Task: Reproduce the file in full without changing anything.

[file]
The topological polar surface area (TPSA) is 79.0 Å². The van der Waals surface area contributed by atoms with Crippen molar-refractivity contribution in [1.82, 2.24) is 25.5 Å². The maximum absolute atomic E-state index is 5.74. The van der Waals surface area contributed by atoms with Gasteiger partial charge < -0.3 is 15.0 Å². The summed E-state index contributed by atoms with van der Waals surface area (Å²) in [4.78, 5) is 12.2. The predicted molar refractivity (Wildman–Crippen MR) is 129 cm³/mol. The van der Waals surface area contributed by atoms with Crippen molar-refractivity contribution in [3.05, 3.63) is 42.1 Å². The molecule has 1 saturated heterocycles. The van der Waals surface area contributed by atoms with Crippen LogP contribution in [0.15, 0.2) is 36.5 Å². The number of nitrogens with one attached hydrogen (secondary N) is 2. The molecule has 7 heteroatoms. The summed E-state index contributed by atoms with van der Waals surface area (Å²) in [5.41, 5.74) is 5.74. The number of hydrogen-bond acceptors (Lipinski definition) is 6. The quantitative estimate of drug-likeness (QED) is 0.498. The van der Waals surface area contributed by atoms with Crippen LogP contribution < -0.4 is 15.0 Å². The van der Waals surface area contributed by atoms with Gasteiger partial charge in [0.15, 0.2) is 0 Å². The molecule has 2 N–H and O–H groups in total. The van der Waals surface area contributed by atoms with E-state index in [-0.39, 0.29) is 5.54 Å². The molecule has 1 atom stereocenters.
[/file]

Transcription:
The topological polar surface area (TPSA) is 79.0 Å². The van der Waals surface area contributed by atoms with Crippen molar-refractivity contribution in [1.82, 2.24) is 25.5 Å². The maximum absolute atomic E-state index is 5.74. The van der Waals surface area contributed by atoms with Gasteiger partial charge < -0.3 is 15.0 Å². The summed E-state index contributed by atoms with van der Waals surface area (Å²) in [4.78, 5) is 12.2. The predicted molar refractivity (Wildman–Crippen MR) is 129 cm³/mol. The van der Waals surface area contributed by atoms with Crippen molar-refractivity contribution in [3.05, 3.63) is 42.1 Å². The molecule has 1 saturated heterocycles. The van der Waals surface area contributed by atoms with Crippen LogP contribution in [0.15, 0.2) is 36.5 Å². The number of nitrogens with one attached hydrogen (secondary N) is 2. The molecule has 7 heteroatoms. The summed E-state index contributed by atoms with van der Waals surface area (Å²) in [5.41, 5.74) is 5.74. The number of hydrogen-bond acceptors (Lipinski definition) is 6. The quantitative estimate of drug-likeness (QED) is 0.498. The van der Waals surface area contributed by atoms with Crippen LogP contribution < -0.4 is 15.0 Å². The van der Waals surface area contributed by atoms with Gasteiger partial charge in [0.15, 0.2) is 0 Å². The molecule has 2 N–H and O–H groups in total. The van der Waals surface area contributed by atoms with E-state index in [-0.39, 0.29) is 5.54 Å². The molecule has 1 atom stereocenters.